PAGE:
Last year the UK Government began consulting on plans for the roll-out of smart meters across the country, with the aim of reducing domestic and commercial energy use. By 2020, these meters will replace all existing electricity and gas meters, providing a means of automatically recording and communicating energy consumption data to the energy supplier.
About 50% of the country’s electricity demand is currently based on meter readings which are taken, on average, every six months – but these readings provide no information about how the electricity is being used, i.e. the times of days. However, the data that the smart meters can provide has the potential to transform the way in which the electricity system as a whole operates, serves its customers and invests in new infrastructure. The electricity industry is reliant on balancing electricity generation and demand – and thus being able to predict peak-demand periods to avoid distribution network failures.
Information from smart meters could prove invaluable to the industry in allowing it to better understand peak demand, how that peak changes over time, what the daily demand is in half-hourly intervals and over a year, and what the changes in the levels and timing of demand are.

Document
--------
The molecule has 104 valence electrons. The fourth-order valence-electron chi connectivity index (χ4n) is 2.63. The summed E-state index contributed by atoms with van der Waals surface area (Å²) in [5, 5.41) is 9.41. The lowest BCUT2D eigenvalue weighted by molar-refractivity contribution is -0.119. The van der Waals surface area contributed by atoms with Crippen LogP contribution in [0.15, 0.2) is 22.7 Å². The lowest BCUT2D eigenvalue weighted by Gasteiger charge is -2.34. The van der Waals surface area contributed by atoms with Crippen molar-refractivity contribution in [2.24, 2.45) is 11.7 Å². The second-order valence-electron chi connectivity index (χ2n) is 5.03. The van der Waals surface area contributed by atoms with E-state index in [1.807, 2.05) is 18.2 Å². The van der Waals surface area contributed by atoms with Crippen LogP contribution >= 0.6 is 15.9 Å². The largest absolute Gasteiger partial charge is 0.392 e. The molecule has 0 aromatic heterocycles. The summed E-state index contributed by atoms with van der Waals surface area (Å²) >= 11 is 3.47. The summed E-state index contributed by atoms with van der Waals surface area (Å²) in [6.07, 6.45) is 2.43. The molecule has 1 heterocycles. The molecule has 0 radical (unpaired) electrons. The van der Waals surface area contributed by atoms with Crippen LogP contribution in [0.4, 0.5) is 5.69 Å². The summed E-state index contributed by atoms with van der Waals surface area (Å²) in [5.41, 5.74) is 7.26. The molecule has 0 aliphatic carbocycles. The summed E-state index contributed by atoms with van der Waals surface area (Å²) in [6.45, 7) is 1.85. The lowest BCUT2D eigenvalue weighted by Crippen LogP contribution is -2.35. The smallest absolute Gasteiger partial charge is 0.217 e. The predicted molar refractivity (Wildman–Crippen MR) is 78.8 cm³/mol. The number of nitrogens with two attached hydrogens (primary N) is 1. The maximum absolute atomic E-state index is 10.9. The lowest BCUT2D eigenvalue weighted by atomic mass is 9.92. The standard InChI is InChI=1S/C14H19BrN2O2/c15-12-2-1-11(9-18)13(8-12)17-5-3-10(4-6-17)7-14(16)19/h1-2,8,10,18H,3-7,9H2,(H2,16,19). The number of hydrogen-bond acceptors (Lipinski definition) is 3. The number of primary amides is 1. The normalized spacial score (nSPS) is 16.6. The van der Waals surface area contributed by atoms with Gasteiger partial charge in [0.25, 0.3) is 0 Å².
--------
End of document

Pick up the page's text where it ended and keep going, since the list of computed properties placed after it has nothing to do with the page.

The Centre for Sustainable Energy (CSE) is leading project to extract, analyse and present this datain a way that can be done promptly and cost-effectively It is part-funded by the Technology Strategy Board through their ‘Harnessing Large and Diverse Sources of Data’ competition for research and development funding and in partnership between CSE, Western Power Distribution, Scottish and Southern Energy, and the University of Bristol and will run until the end of 2012.